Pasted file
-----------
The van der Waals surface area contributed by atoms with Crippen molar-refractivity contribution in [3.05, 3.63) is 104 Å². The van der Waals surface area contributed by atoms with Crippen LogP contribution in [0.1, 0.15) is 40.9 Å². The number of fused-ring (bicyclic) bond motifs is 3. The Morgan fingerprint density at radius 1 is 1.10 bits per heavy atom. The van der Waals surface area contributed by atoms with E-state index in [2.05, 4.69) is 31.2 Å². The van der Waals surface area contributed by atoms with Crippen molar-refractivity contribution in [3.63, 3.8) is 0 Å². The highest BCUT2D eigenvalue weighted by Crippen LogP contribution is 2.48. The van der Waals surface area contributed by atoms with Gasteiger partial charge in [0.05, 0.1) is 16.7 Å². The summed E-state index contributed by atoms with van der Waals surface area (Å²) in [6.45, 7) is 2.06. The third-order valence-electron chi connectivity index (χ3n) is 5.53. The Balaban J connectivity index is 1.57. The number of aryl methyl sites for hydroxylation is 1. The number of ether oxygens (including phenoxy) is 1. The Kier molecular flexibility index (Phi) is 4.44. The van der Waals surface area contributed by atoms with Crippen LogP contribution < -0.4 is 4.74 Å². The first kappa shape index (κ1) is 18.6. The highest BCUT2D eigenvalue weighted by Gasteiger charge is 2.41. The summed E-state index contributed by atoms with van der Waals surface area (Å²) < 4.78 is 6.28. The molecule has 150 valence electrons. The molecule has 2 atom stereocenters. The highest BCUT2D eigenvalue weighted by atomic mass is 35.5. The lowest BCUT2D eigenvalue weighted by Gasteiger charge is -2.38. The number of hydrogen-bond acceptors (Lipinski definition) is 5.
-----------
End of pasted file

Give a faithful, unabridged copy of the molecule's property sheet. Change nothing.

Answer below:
The van der Waals surface area contributed by atoms with Crippen molar-refractivity contribution in [3.05, 3.63) is 104 Å². The van der Waals surface area contributed by atoms with Crippen LogP contribution in [0.1, 0.15) is 40.9 Å². The number of fused-ring (bicyclic) bond motifs is 3. The Morgan fingerprint density at radius 1 is 1.10 bits per heavy atom. The van der Waals surface area contributed by atoms with E-state index in [2.05, 4.69) is 31.2 Å². The van der Waals surface area contributed by atoms with Crippen molar-refractivity contribution in [3.63, 3.8) is 0 Å². The highest BCUT2D eigenvalue weighted by Crippen LogP contribution is 2.48. The van der Waals surface area contributed by atoms with Gasteiger partial charge in [0.05, 0.1) is 16.7 Å². The summed E-state index contributed by atoms with van der Waals surface area (Å²) in [6.45, 7) is 2.06. The third-order valence-electron chi connectivity index (χ3n) is 5.53. The Balaban J connectivity index is 1.57. The number of aryl methyl sites for hydroxylation is 1. The number of ether oxygens (including phenoxy) is 1. The Kier molecular flexibility index (Phi) is 4.44. The van der Waals surface area contributed by atoms with Crippen LogP contribution < -0.4 is 4.74 Å². The first kappa shape index (κ1) is 18.6. The highest BCUT2D eigenvalue weighted by Gasteiger charge is 2.41. The summed E-state index contributed by atoms with van der Waals surface area (Å²) < 4.78 is 6.28. The molecule has 150 valence electrons. The molecule has 2 atom stereocenters. The highest BCUT2D eigenvalue weighted by atomic mass is 35.5. The lowest BCUT2D eigenvalue weighted by Gasteiger charge is -2.38. The number of hydrogen-bond acceptors (Lipinski definition) is 5.